Gardner city council has lately developed a penchant for tweaking and adjusting the city’s employee policies and procedures manual. In the last few months, the council has added or removed employee classifications or added revisions that, on the face of it, seem unnecessary.
The latest iteration is a revision to the section in the manual that deals with political activities by city employees.
The 2108 edition of the section states that employees are not prohibited from supporting candidates for office, or from contributing labor to candidates and organizations that endorse candidates. However, city employees are not permitted to make public endorsements of a candidate for city elective office. Further, the manual prohibits employees from wearing or displaying political badges, buttons or signs on their person or on city property during on duty hours.
But, as if that was not clear enough, the council, during its May 20 meeting summoned its legislative brain trust to add a paragraph that notes that nothing in the policy is meant to prohibit an employee from wearing or displaying political badges, buttons or signs on their person or personal property while off duty.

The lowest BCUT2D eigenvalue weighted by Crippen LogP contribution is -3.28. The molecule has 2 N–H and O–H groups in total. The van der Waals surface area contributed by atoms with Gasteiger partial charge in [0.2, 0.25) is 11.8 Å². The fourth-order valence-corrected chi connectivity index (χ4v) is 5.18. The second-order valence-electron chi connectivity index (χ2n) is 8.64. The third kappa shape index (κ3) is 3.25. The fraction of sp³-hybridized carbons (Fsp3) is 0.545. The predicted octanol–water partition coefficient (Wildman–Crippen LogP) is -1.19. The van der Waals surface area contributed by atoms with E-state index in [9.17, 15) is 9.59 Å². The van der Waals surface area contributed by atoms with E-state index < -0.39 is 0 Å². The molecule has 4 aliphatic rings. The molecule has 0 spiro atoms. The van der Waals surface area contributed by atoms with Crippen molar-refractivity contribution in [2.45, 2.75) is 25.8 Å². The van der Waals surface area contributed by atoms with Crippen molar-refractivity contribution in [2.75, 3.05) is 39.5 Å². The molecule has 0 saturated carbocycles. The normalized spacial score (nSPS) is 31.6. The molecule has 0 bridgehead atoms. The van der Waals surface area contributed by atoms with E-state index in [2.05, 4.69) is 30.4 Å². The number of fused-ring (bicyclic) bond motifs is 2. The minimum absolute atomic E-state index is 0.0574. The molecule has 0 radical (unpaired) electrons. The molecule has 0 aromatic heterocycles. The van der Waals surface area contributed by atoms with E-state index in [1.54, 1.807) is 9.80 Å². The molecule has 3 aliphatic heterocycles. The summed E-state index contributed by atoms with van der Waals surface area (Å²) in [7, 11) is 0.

According to Alan Abramovitz, HR manager, the revisions were reached after extensive consultations with the city’s personnel attorney, of course to some taxpayer expense.
City elections are later this year with at least three seats up for grabs.
City employees form a sizeable chunk of the local electorate. Whether the revisions to the personnel manual are related to the political events about to unfold, we may never know. What we know is that the council seems to dream up changes overnight, and some of those changes carry with them a whiff of expediency.
It seems unfair to put employees in a “pawn” position. What happens if an employee declines to allow his employer – elected officials – to put a sign in his/her yard, or declines to voice public support?